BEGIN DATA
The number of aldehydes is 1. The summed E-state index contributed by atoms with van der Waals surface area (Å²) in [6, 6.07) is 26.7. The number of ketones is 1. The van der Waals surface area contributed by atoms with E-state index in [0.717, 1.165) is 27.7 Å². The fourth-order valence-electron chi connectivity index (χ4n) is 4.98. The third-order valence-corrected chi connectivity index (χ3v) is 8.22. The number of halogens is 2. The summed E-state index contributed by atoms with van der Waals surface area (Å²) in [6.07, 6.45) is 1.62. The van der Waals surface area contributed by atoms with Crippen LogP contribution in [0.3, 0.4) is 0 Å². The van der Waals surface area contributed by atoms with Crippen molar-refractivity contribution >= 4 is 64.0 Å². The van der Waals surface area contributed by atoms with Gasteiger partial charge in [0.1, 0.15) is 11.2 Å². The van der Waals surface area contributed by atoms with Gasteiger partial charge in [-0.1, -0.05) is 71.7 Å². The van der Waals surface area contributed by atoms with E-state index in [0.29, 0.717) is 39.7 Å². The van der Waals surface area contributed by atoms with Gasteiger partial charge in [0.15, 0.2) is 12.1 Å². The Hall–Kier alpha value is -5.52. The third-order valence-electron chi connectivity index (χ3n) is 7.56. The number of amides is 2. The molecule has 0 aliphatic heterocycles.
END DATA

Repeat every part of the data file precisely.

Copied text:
The number of aldehydes is 1. The summed E-state index contributed by atoms with van der Waals surface area (Å²) in [6, 6.07) is 26.7. The number of ketones is 1. The van der Waals surface area contributed by atoms with E-state index in [0.717, 1.165) is 27.7 Å². The fourth-order valence-electron chi connectivity index (χ4n) is 4.98. The third-order valence-corrected chi connectivity index (χ3v) is 8.22. The number of halogens is 2. The summed E-state index contributed by atoms with van der Waals surface area (Å²) in [6.07, 6.45) is 1.62. The van der Waals surface area contributed by atoms with Crippen LogP contribution in [0.3, 0.4) is 0 Å². The van der Waals surface area contributed by atoms with Crippen molar-refractivity contribution >= 4 is 64.0 Å². The van der Waals surface area contributed by atoms with Gasteiger partial charge in [0.1, 0.15) is 11.2 Å². The van der Waals surface area contributed by atoms with Gasteiger partial charge in [-0.1, -0.05) is 71.7 Å². The van der Waals surface area contributed by atoms with E-state index in [0.29, 0.717) is 39.7 Å². The van der Waals surface area contributed by atoms with Gasteiger partial charge in [0.15, 0.2) is 12.1 Å². The Hall–Kier alpha value is -5.52. The third-order valence-electron chi connectivity index (χ3n) is 7.56. The number of amides is 2. The molecule has 0 aliphatic heterocycles.